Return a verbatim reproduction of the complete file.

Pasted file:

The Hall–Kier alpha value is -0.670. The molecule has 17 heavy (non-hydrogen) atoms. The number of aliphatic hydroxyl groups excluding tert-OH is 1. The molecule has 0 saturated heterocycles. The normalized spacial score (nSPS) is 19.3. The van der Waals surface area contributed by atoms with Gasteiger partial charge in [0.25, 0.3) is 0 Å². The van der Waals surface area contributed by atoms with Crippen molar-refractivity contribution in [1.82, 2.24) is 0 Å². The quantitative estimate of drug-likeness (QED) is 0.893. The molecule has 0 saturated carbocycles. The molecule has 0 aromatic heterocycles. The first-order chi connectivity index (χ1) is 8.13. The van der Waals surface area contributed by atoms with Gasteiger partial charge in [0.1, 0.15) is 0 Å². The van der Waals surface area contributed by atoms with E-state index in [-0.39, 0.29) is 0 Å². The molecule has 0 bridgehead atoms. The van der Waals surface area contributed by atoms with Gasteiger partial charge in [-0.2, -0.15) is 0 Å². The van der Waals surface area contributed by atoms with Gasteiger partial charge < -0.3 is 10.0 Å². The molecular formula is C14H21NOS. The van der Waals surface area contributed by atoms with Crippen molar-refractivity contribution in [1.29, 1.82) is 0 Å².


The Hall–Kier alpha value is -0.670. The molecule has 17 heavy (non-hydrogen) atoms. The number of aliphatic hydroxyl groups excluding tert-OH is 1. The molecule has 0 saturated heterocycles. The normalized spacial score (nSPS) is 19.3. The van der Waals surface area contributed by atoms with Gasteiger partial charge in [0.25, 0.3) is 0 Å². The van der Waals surface area contributed by atoms with Crippen molar-refractivity contribution in [1.82, 2.24) is 0 Å². The quantitative estimate of drug-likeness (QED) is 0.893. The molecule has 0 saturated carbocycles. The molecule has 0 aromatic heterocycles. The first-order chi connectivity index (χ1) is 8.13. The van der Waals surface area contributed by atoms with Gasteiger partial charge in [0.1, 0.15) is 0 Å². The van der Waals surface area contributed by atoms with E-state index in [-0.39, 0.29) is 0 Å². The molecule has 0 bridgehead atoms. The van der Waals surface area contributed by atoms with Gasteiger partial charge in [-0.2, -0.15) is 0 Å². The van der Waals surface area contributed by atoms with Gasteiger partial charge < -0.3 is 10.0 Å². The molecular formula is C14H21NOS. The van der Waals surface area contributed by atoms with Crippen molar-refractivity contribution in [1.29, 1.82) is 0 Å².